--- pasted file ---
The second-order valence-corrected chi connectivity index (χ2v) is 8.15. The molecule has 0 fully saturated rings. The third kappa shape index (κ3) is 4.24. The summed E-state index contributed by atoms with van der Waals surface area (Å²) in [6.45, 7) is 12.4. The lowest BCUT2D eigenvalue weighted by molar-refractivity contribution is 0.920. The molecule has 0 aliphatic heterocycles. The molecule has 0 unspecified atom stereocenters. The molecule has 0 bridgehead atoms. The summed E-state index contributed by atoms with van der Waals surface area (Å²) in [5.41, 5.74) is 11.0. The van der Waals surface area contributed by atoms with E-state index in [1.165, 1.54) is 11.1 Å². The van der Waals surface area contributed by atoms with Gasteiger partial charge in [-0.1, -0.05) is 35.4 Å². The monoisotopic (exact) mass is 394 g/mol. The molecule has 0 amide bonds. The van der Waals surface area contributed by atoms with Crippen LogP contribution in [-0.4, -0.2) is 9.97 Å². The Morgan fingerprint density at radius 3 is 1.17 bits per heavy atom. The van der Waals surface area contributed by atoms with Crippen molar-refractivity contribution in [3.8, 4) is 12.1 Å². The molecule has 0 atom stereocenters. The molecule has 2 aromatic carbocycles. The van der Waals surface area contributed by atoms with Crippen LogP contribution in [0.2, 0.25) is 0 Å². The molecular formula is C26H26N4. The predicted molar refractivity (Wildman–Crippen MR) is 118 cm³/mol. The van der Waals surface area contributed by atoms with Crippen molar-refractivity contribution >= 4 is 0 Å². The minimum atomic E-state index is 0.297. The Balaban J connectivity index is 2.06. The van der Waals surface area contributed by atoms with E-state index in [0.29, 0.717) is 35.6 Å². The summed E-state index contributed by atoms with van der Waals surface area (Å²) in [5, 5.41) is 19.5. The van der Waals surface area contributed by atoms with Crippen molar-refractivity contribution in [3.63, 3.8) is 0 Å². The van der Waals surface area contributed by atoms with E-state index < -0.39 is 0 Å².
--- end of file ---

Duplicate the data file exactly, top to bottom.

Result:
The second-order valence-corrected chi connectivity index (χ2v) is 8.15. The molecule has 0 fully saturated rings. The third kappa shape index (κ3) is 4.24. The summed E-state index contributed by atoms with van der Waals surface area (Å²) in [6.45, 7) is 12.4. The lowest BCUT2D eigenvalue weighted by molar-refractivity contribution is 0.920. The molecule has 0 aliphatic heterocycles. The molecule has 0 unspecified atom stereocenters. The molecule has 0 bridgehead atoms. The summed E-state index contributed by atoms with van der Waals surface area (Å²) in [5.41, 5.74) is 11.0. The van der Waals surface area contributed by atoms with E-state index in [1.165, 1.54) is 11.1 Å². The van der Waals surface area contributed by atoms with Gasteiger partial charge in [-0.1, -0.05) is 35.4 Å². The monoisotopic (exact) mass is 394 g/mol. The molecule has 0 amide bonds. The van der Waals surface area contributed by atoms with Crippen LogP contribution in [-0.4, -0.2) is 9.97 Å². The Morgan fingerprint density at radius 3 is 1.17 bits per heavy atom. The van der Waals surface area contributed by atoms with Crippen molar-refractivity contribution in [3.8, 4) is 12.1 Å². The molecule has 0 atom stereocenters. The molecule has 2 aromatic carbocycles. The van der Waals surface area contributed by atoms with Crippen LogP contribution in [0.2, 0.25) is 0 Å². The molecular formula is C26H26N4. The predicted molar refractivity (Wildman–Crippen MR) is 118 cm³/mol. The van der Waals surface area contributed by atoms with Crippen molar-refractivity contribution >= 4 is 0 Å². The minimum atomic E-state index is 0.297. The Balaban J connectivity index is 2.06. The van der Waals surface area contributed by atoms with E-state index in [0.29, 0.717) is 35.6 Å². The summed E-state index contributed by atoms with van der Waals surface area (Å²) in [5, 5.41) is 19.5. The van der Waals surface area contributed by atoms with Crippen molar-refractivity contribution in [3.63, 3.8) is 0 Å². The van der Waals surface area contributed by atoms with E-state index < -0.39 is 0 Å².